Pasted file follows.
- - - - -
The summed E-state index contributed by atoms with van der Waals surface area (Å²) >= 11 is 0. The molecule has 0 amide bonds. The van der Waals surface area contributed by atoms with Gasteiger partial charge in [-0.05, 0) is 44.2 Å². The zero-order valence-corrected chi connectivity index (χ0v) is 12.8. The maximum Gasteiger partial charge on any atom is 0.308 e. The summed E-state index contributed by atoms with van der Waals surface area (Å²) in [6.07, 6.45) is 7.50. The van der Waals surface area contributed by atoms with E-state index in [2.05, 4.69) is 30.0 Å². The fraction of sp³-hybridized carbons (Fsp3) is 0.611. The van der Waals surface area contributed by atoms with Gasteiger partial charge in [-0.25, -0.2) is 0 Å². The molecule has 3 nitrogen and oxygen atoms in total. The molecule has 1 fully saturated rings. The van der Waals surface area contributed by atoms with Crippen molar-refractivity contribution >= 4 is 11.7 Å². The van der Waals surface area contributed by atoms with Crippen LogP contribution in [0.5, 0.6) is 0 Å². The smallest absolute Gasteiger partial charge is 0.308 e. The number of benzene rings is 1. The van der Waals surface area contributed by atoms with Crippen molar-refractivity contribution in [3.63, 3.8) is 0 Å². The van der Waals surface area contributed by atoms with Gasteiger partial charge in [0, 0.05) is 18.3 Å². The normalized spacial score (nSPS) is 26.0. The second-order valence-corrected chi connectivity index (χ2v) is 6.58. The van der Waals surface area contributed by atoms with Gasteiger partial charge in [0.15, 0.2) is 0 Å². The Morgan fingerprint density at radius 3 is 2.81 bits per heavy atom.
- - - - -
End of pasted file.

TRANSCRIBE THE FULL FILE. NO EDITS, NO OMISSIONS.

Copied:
The summed E-state index contributed by atoms with van der Waals surface area (Å²) >= 11 is 0. The molecule has 0 amide bonds. The van der Waals surface area contributed by atoms with Gasteiger partial charge in [-0.05, 0) is 44.2 Å². The zero-order valence-corrected chi connectivity index (χ0v) is 12.8. The maximum Gasteiger partial charge on any atom is 0.308 e. The summed E-state index contributed by atoms with van der Waals surface area (Å²) in [6.07, 6.45) is 7.50. The van der Waals surface area contributed by atoms with E-state index in [2.05, 4.69) is 30.0 Å². The fraction of sp³-hybridized carbons (Fsp3) is 0.611. The van der Waals surface area contributed by atoms with Gasteiger partial charge in [-0.25, -0.2) is 0 Å². The molecule has 3 nitrogen and oxygen atoms in total. The molecule has 1 fully saturated rings. The van der Waals surface area contributed by atoms with Crippen molar-refractivity contribution >= 4 is 11.7 Å². The van der Waals surface area contributed by atoms with Crippen LogP contribution in [0.5, 0.6) is 0 Å². The smallest absolute Gasteiger partial charge is 0.308 e. The number of benzene rings is 1. The van der Waals surface area contributed by atoms with Crippen molar-refractivity contribution in [3.63, 3.8) is 0 Å². The van der Waals surface area contributed by atoms with Gasteiger partial charge in [0, 0.05) is 18.3 Å². The normalized spacial score (nSPS) is 26.0. The second-order valence-corrected chi connectivity index (χ2v) is 6.58. The van der Waals surface area contributed by atoms with Gasteiger partial charge in [0.15, 0.2) is 0 Å². The Morgan fingerprint density at radius 3 is 2.81 bits per heavy atom.